The Portland Planning Board is expected to vote Tuesday on a project that would add 29 new townhouse condominiums on Munjoy Hill.

Beyond adding new homes in a highly coveted neighborhood where housing development is booming, a board approval could set a new precedent for designing neighborhood streets.

If approved, Munjoy Heights would establish the city’s first shared street – where pedestrians, cyclists and vehicles all have equal rights to the roadway – a concept known to the Dutch as “woonerf.” Instead of asphalt, the road would be made of concrete pavers and have benches, giving it a plaza-like feel.

“We think this will set a good precedent for Portland,” said Jamie Parker, the trails manager for Portland Trails, which advocated for innovative design.

City planners have expressed interest in the woonerf concept. The idea first arose during discussions about redesigning the intersection of High, Congress and Free streets, known as Congress Square.

The city recently selected the Boston-based Klofer Martin Design Group to lead redesign efforts for Congress Square and its sidewalks and plazas, prioritizing the pedestrian experience. The firm is also asked to explore the concept of a shared-use space.

“The woonerf is a very progressive model for street design that we hope will catch on in Portland. The project will serve as an interesting pilot,” said Jonathan Culley, owner of Redferns Properties, which is developing Munjoy Heights.

Munjoy Heights is planned for 1½ acres of currently wooded land off Walnut Street, where there is a trail known as Jack Path.

Since Portland Trails did not have an easement, Parker said he initially feared the development would eliminate the trail, which connects Walnut Street to Washington Avenue and the East End Community School.

“It’s an important part of our network in the neighborhood,” Parker said.

Culley, however, worked with Portland Trails early on to maintain public access.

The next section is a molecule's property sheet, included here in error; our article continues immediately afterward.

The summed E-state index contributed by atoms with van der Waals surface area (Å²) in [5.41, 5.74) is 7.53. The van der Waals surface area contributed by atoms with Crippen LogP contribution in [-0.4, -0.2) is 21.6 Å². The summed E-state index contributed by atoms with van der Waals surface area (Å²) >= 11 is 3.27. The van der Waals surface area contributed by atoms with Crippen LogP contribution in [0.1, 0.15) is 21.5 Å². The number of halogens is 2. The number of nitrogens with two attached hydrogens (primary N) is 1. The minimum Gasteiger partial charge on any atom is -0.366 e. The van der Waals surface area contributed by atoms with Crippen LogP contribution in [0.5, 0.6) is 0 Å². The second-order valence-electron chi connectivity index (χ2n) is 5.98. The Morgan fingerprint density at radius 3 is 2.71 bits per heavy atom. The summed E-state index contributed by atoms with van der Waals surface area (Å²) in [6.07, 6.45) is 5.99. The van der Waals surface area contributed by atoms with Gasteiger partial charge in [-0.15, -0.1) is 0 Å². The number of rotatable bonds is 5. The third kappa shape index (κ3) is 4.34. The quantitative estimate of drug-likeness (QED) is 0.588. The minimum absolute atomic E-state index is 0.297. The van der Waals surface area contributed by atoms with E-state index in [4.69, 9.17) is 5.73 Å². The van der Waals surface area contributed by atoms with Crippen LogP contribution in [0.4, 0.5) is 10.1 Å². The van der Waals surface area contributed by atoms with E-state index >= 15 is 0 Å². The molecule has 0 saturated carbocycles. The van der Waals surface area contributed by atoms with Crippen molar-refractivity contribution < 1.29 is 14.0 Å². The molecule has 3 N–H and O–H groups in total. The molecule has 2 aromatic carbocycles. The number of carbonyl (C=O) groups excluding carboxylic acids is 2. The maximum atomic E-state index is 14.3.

Redferns Properties will provide Portland Trails and the city with a permanent easement, so the public can continue using the trail, Culley said. He is also building a series of steps down a steep embankment to connect the trail to East Cove Street and ultimately to Washington Avenue.

Most of the written comments sent to the city as of Friday support the project. However, a few residents voiced opposition because the project involves clear-cutting the existing woods and could displace the wildlife there.

While the project would clear-cut most of the trees standing today, Culley notes that the existing trees are mainly non-native invasive species, such as Norway maple.

The project includes an aggressive landscaping plan, he said, adding nearly 70 trees (mostly red maples and London planetrees) and nearly 700 scrubs, all of which are native species.

“We think our project will improve the urban ecology,” Culley said.

If the project is approved, construction could begin by February and be finished in late 2014, said Culley, noting 16 of the 29 units have prospective buyers.

The meeting Tuesday will start at 7 p.m. in Room 209 at City Hall.

Randy Billings can be contacted at 791-6346 or at:

[email protected]

Twitter: @randybillings

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